Tuesday, September 24, 2019

A box full of darkness




     "If you don't care about your writing," I tell aspiring writers, who, now that I think of it, I don't encounter much anymore, "then nobody does."
     What I mean by that is, you can't dog it, can't phone it in, can't half-ass your way to any kind of success. At least not in most cases. For every 6-year-old who finds internet fame and a book contract by posting their finger paint poetry online for a month, there are 100,000 other writers who must grind forward with all their might and not give up.
     That said, on rare occasions, a writer, if he or she is lucky, will encounter somebody else, a person not themselves, who also cares about their stuff. Best-selling authors are accustomed to this, no doubt, and come to expect lionization as a daily event, the general public tapping at their windows from dawn to dusk. Must be nice.
     But we mid-list authors, who sweat mightily just to find somebody to print our writing, have to catch at whatever passing shred of significance we may, cling to it, admire it, then use it to feed the guttering fire of our self-regard. Like recently spying my 2012 memoir, "You Were Never in Chicago," and in abundance, at the Chicago Architectural Association bookstore on East Wacker Drive. Still in the game...
      I considered revealing myself to the clerk, maybe offering to sign the copies. Increase their value! But the clerks seemed pretty busy, ringing up books that customers actually wanted to buy, and there are so many ways an offer like that can go wrong. ("Oh no, you can't sign them, because that might complicate things when we return the books to the publisher to be ground into mulch...") I figured better to savor the situation and not muddle things.
      So timidity is a stumbling block, but professionalism can also get in the way of cheesy self-promotion. I really wanted to tuck a plug for tonight's talk, "A box full of darkness" at 7 p.m. at Northbrook Public Library, at the end of a column in the Sun-Times, where 50 times the amount of people might read it compared to here. But the moment never presented itself. Doing so would mean trimming the column by a few lines, and I could never bring myself to undercut whatever point I was trying to make merely to ballyhoo an appearance discussing my most recent book, "Out of the Wreck I Rise: A Literary Companion to Recovery," written with Sara Bader. Should be proud or disappointed at that? I suppose a little of both.     

10 comments:

  1. How do you do, Neil, I’m an aspiring writer. I finished my MA in creative writing at Edinburgh Napier U this past August. I loved living in Scotland, but reading your blog (almost) every goddamn day reminded me I was connected to a wider world than whatever terrifying assignment was next coming due.

    Graduation happens to be scheduled for Halloween, aka Brexit Day. I’m going back. Maybe with a bit of luck I’ll be stranded over there a while.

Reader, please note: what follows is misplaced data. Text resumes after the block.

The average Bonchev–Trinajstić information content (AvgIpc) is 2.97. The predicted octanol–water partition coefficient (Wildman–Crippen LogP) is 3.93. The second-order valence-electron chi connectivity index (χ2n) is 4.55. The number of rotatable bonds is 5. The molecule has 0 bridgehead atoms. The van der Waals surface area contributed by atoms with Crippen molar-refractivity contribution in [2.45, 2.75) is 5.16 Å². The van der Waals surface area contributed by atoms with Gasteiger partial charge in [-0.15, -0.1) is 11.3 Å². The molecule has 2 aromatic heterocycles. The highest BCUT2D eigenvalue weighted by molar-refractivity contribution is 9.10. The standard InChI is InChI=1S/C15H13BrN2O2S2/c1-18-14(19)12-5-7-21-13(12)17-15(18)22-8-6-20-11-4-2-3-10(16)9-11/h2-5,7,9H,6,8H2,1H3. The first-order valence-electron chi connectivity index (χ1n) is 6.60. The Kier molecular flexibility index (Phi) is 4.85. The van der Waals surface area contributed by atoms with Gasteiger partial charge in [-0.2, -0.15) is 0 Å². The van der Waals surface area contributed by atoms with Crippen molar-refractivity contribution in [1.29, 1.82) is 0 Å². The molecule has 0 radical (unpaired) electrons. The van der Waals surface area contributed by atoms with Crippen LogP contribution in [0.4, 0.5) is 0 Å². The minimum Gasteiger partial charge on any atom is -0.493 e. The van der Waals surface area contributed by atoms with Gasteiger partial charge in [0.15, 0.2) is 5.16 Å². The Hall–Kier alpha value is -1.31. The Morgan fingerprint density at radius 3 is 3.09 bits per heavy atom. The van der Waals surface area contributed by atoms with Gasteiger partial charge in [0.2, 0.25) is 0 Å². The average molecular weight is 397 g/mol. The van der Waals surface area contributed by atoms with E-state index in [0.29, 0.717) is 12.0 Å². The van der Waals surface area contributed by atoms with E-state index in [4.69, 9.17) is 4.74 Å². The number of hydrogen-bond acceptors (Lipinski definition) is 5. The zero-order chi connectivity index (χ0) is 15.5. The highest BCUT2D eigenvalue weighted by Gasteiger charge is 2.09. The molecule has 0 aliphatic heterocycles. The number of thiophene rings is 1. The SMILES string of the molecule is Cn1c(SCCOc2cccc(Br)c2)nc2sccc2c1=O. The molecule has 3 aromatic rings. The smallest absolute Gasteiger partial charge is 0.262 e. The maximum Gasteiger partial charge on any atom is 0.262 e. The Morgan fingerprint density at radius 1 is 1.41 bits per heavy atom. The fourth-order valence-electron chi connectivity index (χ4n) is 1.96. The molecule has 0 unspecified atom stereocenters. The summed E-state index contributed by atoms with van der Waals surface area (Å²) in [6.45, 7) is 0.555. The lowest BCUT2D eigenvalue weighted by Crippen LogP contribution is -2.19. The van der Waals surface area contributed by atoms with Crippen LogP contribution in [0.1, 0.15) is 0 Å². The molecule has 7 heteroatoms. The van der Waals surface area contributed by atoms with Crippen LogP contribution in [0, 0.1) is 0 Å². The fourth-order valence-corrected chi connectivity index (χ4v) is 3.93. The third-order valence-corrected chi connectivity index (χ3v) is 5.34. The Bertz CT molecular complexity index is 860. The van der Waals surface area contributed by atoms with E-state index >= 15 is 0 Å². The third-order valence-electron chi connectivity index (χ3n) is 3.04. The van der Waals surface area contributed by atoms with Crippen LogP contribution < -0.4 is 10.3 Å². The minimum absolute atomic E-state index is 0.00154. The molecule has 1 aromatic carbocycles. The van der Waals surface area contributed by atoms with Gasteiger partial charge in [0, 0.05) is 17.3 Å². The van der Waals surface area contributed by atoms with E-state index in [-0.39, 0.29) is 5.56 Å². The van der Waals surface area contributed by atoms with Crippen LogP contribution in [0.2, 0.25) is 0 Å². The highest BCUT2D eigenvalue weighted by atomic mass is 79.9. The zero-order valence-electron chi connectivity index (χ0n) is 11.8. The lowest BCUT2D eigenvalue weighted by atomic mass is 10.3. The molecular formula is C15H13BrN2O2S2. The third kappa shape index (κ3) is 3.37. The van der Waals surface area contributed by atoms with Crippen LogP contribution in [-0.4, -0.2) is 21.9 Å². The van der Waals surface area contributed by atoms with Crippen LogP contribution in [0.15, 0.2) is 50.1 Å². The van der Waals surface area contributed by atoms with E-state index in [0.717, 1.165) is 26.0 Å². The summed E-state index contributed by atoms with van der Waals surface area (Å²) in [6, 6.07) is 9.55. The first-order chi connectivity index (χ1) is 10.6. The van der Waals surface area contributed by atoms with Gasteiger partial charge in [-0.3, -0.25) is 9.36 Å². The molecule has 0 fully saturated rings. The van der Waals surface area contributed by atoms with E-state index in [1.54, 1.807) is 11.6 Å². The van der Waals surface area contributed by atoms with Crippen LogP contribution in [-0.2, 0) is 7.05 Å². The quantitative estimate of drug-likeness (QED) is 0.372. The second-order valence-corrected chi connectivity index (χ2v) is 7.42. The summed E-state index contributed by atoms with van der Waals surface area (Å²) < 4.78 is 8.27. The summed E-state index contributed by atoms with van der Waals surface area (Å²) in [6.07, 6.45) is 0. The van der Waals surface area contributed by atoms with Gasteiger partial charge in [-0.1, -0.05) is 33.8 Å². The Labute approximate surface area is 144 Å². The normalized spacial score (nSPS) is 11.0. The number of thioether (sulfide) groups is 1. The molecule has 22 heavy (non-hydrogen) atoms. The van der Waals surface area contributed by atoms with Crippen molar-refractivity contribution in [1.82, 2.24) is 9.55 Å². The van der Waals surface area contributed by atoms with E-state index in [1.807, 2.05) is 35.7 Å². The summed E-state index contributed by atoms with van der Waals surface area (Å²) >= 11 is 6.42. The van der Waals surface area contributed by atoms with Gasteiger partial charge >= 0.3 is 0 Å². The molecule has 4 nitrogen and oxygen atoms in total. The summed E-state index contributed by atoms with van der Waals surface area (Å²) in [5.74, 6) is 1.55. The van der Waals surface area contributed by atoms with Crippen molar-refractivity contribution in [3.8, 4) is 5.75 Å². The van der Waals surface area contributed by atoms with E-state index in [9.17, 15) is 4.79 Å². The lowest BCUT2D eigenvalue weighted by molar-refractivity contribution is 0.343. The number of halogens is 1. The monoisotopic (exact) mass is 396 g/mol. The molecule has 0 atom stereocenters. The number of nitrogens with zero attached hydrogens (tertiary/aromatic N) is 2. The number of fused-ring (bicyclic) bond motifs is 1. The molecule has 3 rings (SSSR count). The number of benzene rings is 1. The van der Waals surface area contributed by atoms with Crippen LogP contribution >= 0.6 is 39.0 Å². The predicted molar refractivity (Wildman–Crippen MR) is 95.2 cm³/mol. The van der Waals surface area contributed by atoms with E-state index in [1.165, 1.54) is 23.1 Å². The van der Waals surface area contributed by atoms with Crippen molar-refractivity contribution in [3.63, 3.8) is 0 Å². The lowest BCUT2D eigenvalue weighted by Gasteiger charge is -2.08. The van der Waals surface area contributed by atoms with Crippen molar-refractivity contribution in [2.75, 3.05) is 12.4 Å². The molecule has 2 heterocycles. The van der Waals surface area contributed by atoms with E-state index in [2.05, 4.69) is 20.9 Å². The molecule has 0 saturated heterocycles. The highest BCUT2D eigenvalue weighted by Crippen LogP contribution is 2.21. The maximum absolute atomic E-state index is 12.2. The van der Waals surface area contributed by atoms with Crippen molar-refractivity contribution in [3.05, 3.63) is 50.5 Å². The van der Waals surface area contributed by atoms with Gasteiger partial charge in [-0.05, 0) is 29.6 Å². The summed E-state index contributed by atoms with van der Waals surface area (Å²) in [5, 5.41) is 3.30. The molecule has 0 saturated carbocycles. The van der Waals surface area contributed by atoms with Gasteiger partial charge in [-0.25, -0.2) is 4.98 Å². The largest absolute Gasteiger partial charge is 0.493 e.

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    1. Very nice to make your acquaintance; it's encouraging to think this is being read in Scotland. The best advice for a young writer I can think of is from T.S. Eliot: "For us ,there is only the trying. The rest is not our business." Good luck.

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  2. I for one am glad you care enough to write every goddamn day.

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  3. I came to your blog only after enjoying "You Were Never in Chicago" last year. Unfortunately for your bottom line, I found it at my local public library. Both the title and the cover drew me to the book.

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    1. Same story for me. I discovered your blog a couple of years after receiving "You Were Never in Chicago" for Christmas in 2014, and becoming re-acquainted with your writing more than two decades after leaving Chicago. Even then, I lurked here for a year--in order to learn what would and would not piss you off. I enjoyed the book immensely and still enjoy re-reading it. Today I opened it to the page containing this line: "Success in writing--or anything else for that matter--is like giving birth: you have to push." What are the odds?

      Born and raised in Chicago and its suburbs, followed by another 17 years of adulthood in the city and in Evanston. Now that all of my kinfolk have either died or moved away (or both), your blog and your column are among my last links to my native city (along with the Cubbie Blue blood in my veins). Time to find (and enjoy) a few more of your books.

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    2. What is the difference between EGD and the Cubs? EGD will disappoint you much less often than the Cubs>

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    3. I've been a Cub fan for sixty years now.
      A Cub fan sees diamonds where others see broken glass.

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  4. Reminds me of a quote that appeared in one of Anthony Trollope's novels: "Dogged is that does it." His autobiography, which could have been titled "Dogged is..." spoiled his reputation in that readers who expected divine inspiration were disappointed to be told that Trollope attributed his success to getting up early in the morning and writing at least 250 words every 15 minutes. He also kept careful track of how much each book earned him and so lost those readers who otherwise would have been enchanted by his ability to depict the thoughts and actions of people very unlike himself.

    john

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  5. I'm still hoping you get the fame and fortune and larger audience. The order of abundance, I hope you receive in the measure you desire.

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